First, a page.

– Initiated an Under-35 Partner program, because we recognized that our Partnership was aging over time, and we need to stay relevant to emerging philanthropists and include their ideas, talents and voices; and
    – Opened up our grant committee process more, so instead of meetings being held with only to the 12 people serving on a particular grant committee, we publicize within our network when and where meetings are taking place and invite any Partner to attend.

    We also are launching a network weaver project in March, encouraging our Partners to come up with their own ideas for experiments that will generate more connections in our network, and empower THEM to take action directly (staff will support but not lead these efforts).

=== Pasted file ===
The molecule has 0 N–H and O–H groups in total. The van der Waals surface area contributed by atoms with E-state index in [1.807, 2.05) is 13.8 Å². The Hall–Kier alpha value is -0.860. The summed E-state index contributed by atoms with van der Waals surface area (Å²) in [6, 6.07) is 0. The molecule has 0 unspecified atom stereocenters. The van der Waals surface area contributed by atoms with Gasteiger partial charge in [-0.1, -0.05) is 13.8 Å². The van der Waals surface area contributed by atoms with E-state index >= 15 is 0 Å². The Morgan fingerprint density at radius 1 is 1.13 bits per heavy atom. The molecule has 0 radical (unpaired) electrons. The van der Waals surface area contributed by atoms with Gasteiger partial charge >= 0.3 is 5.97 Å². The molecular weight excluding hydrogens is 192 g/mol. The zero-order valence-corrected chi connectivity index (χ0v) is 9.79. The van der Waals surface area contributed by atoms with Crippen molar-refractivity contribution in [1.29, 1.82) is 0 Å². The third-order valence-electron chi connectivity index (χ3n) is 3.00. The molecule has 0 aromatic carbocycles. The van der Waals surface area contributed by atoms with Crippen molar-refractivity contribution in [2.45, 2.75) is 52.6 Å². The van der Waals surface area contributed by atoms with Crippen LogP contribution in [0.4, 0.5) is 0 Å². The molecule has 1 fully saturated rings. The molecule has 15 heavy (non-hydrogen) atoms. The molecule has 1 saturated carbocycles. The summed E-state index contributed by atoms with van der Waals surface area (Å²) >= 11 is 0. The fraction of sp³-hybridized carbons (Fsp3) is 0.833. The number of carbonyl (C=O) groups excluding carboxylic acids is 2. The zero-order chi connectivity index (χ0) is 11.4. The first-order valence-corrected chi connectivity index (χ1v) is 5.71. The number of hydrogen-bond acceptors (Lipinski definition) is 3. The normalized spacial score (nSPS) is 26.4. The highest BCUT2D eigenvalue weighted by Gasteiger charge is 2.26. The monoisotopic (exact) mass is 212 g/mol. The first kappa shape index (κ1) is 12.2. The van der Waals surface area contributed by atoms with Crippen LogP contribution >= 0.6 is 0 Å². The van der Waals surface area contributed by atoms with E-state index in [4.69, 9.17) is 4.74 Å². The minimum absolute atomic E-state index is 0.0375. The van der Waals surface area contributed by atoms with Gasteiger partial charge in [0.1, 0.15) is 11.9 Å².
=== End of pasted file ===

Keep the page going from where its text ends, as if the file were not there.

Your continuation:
3. […] Instead, we modeled the idea by inviting guests to think with us. (Beth Kanter, one of our guests, reposted Deborah’s post on her blog.) Even though I and other board members (notably Grady McGonagill) […]

  4. Roger Carr says:


    I am interested in your opinion about the role and mix of board members. I have read much lately about selecting and using board members for the money they can give and personal/corporate networks they can influence to gain additional donations. Although I consider this important, I have a hard time believing this sole focus on fundraising is best for most nonprofit organizations. For example, this would eliminate most young people from becoming board members and contributing at that level in other valuable ways. What do you think?